Summers in small town America are full of celebrations. There are street dances, rodeos, parades, reunion picnics in the park, golf scrambles, back porch parties, bon fires and fiddling jamborees.
Because there is much to celebrate in the summer, being able to stand outside without getting frost bite is one of them, but the most important is community. That’s the point of it all.
This year on this side of North Dakota many small towns are throwing a celebration of celebrations in recognition of 100 years of pulling together and living and growing, struggling and thriving together.
The big one.
My hometown of Watford City is one of those communities and this week is the week we put up the tent, pull in the stages, set up the bouncy houses for the kids, buy our friends drinks and take a few days to recognize and appreciate how far we’ve come.
The forecast looks good and I can’t wait see people enjoying the party we’ve been planning for over two years. A party that’s 100 years in the making…
As a musician in this area, I’ve had and will have the privilege of entertaining at a few of these celebrations throughout the summer. It’s one of my favorite things about what I do, coming in as a guest in these communities, in these small towns along back highways, standing before them telling my story while I get to witness theirs.
I get to see them all out there, together, eating pulled pork or roast beef on a bun, commenting on the tough decision they had to make on which homemade bar to choose, sipping lemonade and talking about grandkids, or the weather, or the big football play in 1979 or that time they snuck out of school to drink whiskey and go fishing at the river…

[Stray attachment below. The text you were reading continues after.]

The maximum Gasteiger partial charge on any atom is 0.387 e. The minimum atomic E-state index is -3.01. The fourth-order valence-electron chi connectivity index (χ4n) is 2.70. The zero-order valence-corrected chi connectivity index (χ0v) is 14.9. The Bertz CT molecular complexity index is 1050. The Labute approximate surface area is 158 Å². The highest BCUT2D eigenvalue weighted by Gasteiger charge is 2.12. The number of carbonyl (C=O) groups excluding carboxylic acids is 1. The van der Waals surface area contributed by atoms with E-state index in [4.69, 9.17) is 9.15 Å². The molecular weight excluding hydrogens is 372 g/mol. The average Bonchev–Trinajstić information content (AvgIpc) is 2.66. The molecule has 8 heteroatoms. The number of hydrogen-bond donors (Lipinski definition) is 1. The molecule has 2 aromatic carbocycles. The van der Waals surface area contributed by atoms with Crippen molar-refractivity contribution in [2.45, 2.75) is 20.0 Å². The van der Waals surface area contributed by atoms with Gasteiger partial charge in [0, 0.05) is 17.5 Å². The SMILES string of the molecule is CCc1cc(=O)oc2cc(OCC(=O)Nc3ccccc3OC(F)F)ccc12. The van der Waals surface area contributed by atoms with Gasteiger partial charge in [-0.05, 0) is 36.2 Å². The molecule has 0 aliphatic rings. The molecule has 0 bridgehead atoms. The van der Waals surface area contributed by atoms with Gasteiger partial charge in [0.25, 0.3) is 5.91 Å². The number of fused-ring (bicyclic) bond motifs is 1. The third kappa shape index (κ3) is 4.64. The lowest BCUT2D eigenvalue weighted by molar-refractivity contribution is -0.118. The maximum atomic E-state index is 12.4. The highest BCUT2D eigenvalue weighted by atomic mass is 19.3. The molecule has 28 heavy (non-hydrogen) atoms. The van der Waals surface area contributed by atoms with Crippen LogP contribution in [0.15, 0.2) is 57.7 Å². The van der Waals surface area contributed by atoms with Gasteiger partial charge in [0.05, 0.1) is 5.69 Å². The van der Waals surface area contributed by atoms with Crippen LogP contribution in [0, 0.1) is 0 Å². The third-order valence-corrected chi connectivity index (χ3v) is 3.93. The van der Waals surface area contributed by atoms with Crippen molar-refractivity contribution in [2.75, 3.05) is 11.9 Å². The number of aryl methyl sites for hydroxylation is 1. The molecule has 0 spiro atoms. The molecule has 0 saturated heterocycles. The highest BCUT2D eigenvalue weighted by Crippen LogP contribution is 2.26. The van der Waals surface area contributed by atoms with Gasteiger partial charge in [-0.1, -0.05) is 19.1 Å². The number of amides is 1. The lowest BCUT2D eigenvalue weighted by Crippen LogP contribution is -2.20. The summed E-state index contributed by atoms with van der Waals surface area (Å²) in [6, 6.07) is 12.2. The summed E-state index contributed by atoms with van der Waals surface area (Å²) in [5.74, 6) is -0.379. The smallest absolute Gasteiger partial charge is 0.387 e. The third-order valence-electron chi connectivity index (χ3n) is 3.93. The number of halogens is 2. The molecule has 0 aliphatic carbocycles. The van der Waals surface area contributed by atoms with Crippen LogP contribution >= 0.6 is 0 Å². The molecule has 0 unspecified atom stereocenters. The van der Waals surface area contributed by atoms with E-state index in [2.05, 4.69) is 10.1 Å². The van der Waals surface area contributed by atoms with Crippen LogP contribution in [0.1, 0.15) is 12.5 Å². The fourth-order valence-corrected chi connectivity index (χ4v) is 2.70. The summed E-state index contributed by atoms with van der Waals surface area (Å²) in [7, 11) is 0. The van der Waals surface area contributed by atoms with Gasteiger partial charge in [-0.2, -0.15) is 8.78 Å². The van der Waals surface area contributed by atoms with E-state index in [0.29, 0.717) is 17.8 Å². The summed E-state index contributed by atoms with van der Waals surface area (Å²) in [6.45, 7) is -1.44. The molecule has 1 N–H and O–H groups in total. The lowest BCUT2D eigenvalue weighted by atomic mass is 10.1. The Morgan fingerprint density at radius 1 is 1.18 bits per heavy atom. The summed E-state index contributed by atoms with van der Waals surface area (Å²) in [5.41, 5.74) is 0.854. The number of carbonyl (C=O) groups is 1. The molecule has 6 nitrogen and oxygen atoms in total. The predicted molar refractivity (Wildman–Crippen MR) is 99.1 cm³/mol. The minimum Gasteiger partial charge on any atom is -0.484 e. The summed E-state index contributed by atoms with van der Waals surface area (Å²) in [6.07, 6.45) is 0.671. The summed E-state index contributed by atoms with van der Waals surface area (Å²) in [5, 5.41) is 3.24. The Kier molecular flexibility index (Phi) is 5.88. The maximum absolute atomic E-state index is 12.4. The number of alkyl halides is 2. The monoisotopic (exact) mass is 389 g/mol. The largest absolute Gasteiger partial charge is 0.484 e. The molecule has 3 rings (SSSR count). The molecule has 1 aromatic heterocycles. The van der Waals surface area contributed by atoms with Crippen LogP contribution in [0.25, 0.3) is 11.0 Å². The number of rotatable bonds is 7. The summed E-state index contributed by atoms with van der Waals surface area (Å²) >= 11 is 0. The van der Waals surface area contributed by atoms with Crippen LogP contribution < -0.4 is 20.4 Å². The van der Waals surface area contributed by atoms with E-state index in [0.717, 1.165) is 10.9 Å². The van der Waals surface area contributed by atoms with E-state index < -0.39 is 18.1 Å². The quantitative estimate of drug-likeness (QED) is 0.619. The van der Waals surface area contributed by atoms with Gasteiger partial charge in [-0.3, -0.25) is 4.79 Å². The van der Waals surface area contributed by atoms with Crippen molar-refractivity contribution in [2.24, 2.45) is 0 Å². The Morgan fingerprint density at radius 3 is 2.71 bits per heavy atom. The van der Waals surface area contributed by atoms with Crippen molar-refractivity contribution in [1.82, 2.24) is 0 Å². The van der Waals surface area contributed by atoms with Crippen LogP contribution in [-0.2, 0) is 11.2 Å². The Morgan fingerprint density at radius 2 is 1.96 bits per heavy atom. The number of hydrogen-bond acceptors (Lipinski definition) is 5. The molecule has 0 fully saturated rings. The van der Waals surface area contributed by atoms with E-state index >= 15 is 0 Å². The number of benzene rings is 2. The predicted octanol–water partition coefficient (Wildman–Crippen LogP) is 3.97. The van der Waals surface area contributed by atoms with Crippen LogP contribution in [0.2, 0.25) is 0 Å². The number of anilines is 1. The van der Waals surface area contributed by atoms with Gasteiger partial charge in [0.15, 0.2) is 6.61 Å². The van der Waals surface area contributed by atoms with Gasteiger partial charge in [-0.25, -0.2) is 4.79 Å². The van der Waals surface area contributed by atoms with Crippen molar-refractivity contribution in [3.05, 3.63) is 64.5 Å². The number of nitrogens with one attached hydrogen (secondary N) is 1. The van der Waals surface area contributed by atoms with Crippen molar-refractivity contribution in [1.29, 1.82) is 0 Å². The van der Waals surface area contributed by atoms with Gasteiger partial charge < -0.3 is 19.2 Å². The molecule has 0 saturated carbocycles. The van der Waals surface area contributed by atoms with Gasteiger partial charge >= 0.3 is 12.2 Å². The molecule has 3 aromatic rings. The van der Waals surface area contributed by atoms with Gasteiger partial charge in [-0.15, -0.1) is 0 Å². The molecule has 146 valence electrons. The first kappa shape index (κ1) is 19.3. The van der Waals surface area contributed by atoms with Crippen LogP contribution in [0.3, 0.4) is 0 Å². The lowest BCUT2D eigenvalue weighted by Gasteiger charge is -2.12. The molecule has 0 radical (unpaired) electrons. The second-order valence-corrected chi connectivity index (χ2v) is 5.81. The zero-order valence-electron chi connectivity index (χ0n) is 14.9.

There’s something nostalgic about a small town celebration in the middle of summer, in the middle of an old main street. And it’s not that they’re all the same or that they’re a simple undertaking. In fact, it’s quite the opposite. It’s in the unique details that come together to showcase a place and what’s important to the people who’ve made it.
It’s in the town’s cowboy marching band or the 4-H kids serving coffee and lemonade and that wave of relief you feel sipping from styrofoam cups knowing that they still make kids like this out here.
It’s in the Cattle Women serving up beef on a bun and their famous potato salad. It’s in the hometown gymnastics club tumbling down the sidewalk and worrisome but proud moms with arms full of candy and frisbees their children picked up at the parade.
And it’s the parade, the Heritage Club’s team of horses and the man who drives that fine looking team every year.
It’s the way the grass is cut just right in the park before the celebration by the man who has taken his job seriously for twenty years. It’s the “boy this place looks nice” and “What a beautiful day” echoing off the thoughtfully planted trees.
It’s the kids running around coated in bug spray and dirt chasing each other up and down the street without a care because someone’s watching them…we all know who their parents are…
Last week Pops and I loaded up our guitars and headed to the southern border of North and South Dakota to help the two states celebrate 125 years of being states…I wrote about it in this week’s column, I wrote about the smell of the fresh cut clover wafting through the open doors of the Armory, I wrote about the high school choir singing the South Dakota song, the crowd sitting around tables carefully covered in colorful cloths, fanning the humidity off of their skin while the kids played Red Light/Green Light out back on the lawn and the sun went down and a storm brewed in the thunderheads on the horizon…
I wrote about it all here…
Coming Home: Time is relative in summer
by Jessie Veeder
And this week Watford City will celebrate our booming town with a festival featuring all the small town trimmings, complete with parade, street dance, craft show, magicians, reunions, clowns and free supper under a big tent. I’ll put on my sunscreen and practical shoes and run around making sure everything is going just right, hoping that the wind stays down…talking about the weather…
Talking about time and how summers here just don’t last long enough…
You can find my columns weekly in the Fargo Forum (Sundays), Dickinson Pressand the Grand Forks Herald. All columns are reposted on this blog.
Sounds like, and looks like from your photos, a lot of fun will be had by all. It’s wonderful you and your Dad play in a band together. It doesn’t get better than that! Cherish the time you have together. 🙂
I wish I could be there!
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